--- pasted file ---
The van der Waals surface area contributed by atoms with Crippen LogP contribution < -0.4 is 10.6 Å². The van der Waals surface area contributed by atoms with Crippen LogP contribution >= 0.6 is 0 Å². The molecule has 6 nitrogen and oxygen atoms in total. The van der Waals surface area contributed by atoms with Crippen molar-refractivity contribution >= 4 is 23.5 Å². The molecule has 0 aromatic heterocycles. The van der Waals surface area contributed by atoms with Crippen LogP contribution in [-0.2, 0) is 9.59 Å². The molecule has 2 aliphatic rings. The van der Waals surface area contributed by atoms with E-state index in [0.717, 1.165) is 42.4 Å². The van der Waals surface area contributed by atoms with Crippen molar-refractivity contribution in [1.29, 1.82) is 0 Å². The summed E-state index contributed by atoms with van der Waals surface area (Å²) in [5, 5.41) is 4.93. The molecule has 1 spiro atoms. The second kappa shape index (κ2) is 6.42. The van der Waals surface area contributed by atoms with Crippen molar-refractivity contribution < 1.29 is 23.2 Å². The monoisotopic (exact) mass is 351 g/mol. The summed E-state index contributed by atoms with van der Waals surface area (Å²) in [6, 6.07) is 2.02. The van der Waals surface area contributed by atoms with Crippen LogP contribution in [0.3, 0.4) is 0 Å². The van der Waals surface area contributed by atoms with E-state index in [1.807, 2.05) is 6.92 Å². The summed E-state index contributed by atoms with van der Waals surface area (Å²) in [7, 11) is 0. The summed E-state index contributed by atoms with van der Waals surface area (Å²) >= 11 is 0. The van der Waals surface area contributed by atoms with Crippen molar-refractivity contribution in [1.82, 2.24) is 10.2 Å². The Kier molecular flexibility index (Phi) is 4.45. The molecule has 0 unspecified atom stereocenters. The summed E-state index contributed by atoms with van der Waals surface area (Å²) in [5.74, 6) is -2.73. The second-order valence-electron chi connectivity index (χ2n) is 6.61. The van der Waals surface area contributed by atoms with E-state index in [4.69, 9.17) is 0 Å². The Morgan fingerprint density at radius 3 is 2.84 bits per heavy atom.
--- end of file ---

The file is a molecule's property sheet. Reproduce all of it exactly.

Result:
The van der Waals surface area contributed by atoms with Crippen LogP contribution < -0.4 is 10.6 Å². The van der Waals surface area contributed by atoms with Crippen LogP contribution >= 0.6 is 0 Å². The molecule has 6 nitrogen and oxygen atoms in total. The van der Waals surface area contributed by atoms with Crippen molar-refractivity contribution >= 4 is 23.5 Å². The molecule has 0 aromatic heterocycles. The van der Waals surface area contributed by atoms with Crippen LogP contribution in [-0.2, 0) is 9.59 Å². The molecule has 2 aliphatic rings. The van der Waals surface area contributed by atoms with E-state index in [0.717, 1.165) is 42.4 Å². The van der Waals surface area contributed by atoms with Crippen molar-refractivity contribution in [1.29, 1.82) is 0 Å². The summed E-state index contributed by atoms with van der Waals surface area (Å²) in [5, 5.41) is 4.93. The molecule has 1 spiro atoms. The second kappa shape index (κ2) is 6.42. The van der Waals surface area contributed by atoms with Crippen molar-refractivity contribution < 1.29 is 23.2 Å². The monoisotopic (exact) mass is 351 g/mol. The summed E-state index contributed by atoms with van der Waals surface area (Å²) in [6, 6.07) is 2.02. The van der Waals surface area contributed by atoms with Crippen LogP contribution in [0.3, 0.4) is 0 Å². The van der Waals surface area contributed by atoms with E-state index in [1.807, 2.05) is 6.92 Å². The summed E-state index contributed by atoms with van der Waals surface area (Å²) in [7, 11) is 0. The summed E-state index contributed by atoms with van der Waals surface area (Å²) >= 11 is 0. The van der Waals surface area contributed by atoms with Crippen molar-refractivity contribution in [1.82, 2.24) is 10.2 Å². The Kier molecular flexibility index (Phi) is 4.45. The molecule has 0 unspecified atom stereocenters. The summed E-state index contributed by atoms with van der Waals surface area (Å²) in [5.74, 6) is -2.73. The second-order valence-electron chi connectivity index (χ2n) is 6.61. The van der Waals surface area contributed by atoms with E-state index in [4.69, 9.17) is 0 Å². The Morgan fingerprint density at radius 3 is 2.84 bits per heavy atom.